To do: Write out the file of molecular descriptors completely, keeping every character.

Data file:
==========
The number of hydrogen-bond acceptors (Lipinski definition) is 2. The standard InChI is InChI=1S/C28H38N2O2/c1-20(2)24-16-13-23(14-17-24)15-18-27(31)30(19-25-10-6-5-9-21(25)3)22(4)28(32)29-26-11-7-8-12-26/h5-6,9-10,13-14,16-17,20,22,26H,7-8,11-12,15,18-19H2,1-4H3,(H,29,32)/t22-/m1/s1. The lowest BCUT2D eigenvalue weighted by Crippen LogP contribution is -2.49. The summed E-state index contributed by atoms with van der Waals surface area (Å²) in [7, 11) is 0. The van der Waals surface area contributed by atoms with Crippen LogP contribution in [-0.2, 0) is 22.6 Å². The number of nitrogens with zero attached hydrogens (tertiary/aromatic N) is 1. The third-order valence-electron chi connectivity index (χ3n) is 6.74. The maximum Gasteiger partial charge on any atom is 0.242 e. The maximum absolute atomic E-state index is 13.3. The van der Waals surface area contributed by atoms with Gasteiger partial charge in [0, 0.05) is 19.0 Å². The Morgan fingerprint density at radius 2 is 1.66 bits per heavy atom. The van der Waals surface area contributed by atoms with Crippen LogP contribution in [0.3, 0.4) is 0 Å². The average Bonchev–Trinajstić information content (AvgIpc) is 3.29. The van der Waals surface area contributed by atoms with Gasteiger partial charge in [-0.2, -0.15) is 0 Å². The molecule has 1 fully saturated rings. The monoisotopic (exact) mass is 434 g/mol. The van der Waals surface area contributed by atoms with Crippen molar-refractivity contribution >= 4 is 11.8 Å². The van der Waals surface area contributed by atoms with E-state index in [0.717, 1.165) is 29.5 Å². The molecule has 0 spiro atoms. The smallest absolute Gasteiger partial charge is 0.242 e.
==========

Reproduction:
The number of hydrogen-bond acceptors (Lipinski definition) is 2. The standard InChI is InChI=1S/C28H38N2O2/c1-20(2)24-16-13-23(14-17-24)15-18-27(31)30(19-25-10-6-5-9-21(25)3)22(4)28(32)29-26-11-7-8-12-26/h5-6,9-10,13-14,16-17,20,22,26H,7-8,11-12,15,18-19H2,1-4H3,(H,29,32)/t22-/m1/s1. The lowest BCUT2D eigenvalue weighted by Crippen LogP contribution is -2.49. The summed E-state index contributed by atoms with van der Waals surface area (Å²) in [7, 11) is 0. The van der Waals surface area contributed by atoms with Crippen LogP contribution in [-0.2, 0) is 22.6 Å². The number of nitrogens with zero attached hydrogens (tertiary/aromatic N) is 1. The third-order valence-electron chi connectivity index (χ3n) is 6.74. The maximum Gasteiger partial charge on any atom is 0.242 e. The maximum absolute atomic E-state index is 13.3. The van der Waals surface area contributed by atoms with Gasteiger partial charge in [0, 0.05) is 19.0 Å². The Morgan fingerprint density at radius 2 is 1.66 bits per heavy atom. The van der Waals surface area contributed by atoms with Crippen LogP contribution in [0.3, 0.4) is 0 Å². The average Bonchev–Trinajstić information content (AvgIpc) is 3.29. The van der Waals surface area contributed by atoms with Gasteiger partial charge in [-0.2, -0.15) is 0 Å². The molecule has 1 fully saturated rings. The monoisotopic (exact) mass is 434 g/mol. The van der Waals surface area contributed by atoms with Crippen molar-refractivity contribution >= 4 is 11.8 Å². The van der Waals surface area contributed by atoms with E-state index in [0.717, 1.165) is 29.5 Å². The molecule has 0 spiro atoms. The smallest absolute Gasteiger partial charge is 0.242 e.